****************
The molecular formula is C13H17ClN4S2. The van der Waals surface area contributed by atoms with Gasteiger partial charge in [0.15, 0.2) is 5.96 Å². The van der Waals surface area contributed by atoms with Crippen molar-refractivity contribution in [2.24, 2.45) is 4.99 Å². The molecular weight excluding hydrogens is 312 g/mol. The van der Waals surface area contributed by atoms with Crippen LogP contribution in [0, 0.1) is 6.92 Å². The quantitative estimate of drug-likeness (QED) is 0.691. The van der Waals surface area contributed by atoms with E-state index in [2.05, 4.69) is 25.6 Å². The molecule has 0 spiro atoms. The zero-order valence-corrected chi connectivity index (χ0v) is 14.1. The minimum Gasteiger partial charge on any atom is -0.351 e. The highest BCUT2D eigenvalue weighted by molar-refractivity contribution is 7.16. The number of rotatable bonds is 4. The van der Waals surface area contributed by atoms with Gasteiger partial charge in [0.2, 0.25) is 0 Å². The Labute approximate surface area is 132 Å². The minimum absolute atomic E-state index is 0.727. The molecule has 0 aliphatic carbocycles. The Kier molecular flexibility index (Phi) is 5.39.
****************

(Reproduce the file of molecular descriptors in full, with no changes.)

The molecular formula is C13H17ClN4S2. The van der Waals surface area contributed by atoms with Gasteiger partial charge in [0.15, 0.2) is 5.96 Å². The van der Waals surface area contributed by atoms with Crippen molar-refractivity contribution in [2.24, 2.45) is 4.99 Å². The molecular weight excluding hydrogens is 312 g/mol. The van der Waals surface area contributed by atoms with Crippen LogP contribution in [0, 0.1) is 6.92 Å². The quantitative estimate of drug-likeness (QED) is 0.691. The van der Waals surface area contributed by atoms with E-state index in [2.05, 4.69) is 25.6 Å². The molecule has 0 spiro atoms. The zero-order valence-corrected chi connectivity index (χ0v) is 14.1. The minimum Gasteiger partial charge on any atom is -0.351 e. The highest BCUT2D eigenvalue weighted by molar-refractivity contribution is 7.16. The number of rotatable bonds is 4. The van der Waals surface area contributed by atoms with Gasteiger partial charge in [0.2, 0.25) is 0 Å². The Labute approximate surface area is 132 Å². The minimum absolute atomic E-state index is 0.727. The molecule has 0 aliphatic carbocycles. The Kier molecular flexibility index (Phi) is 5.39.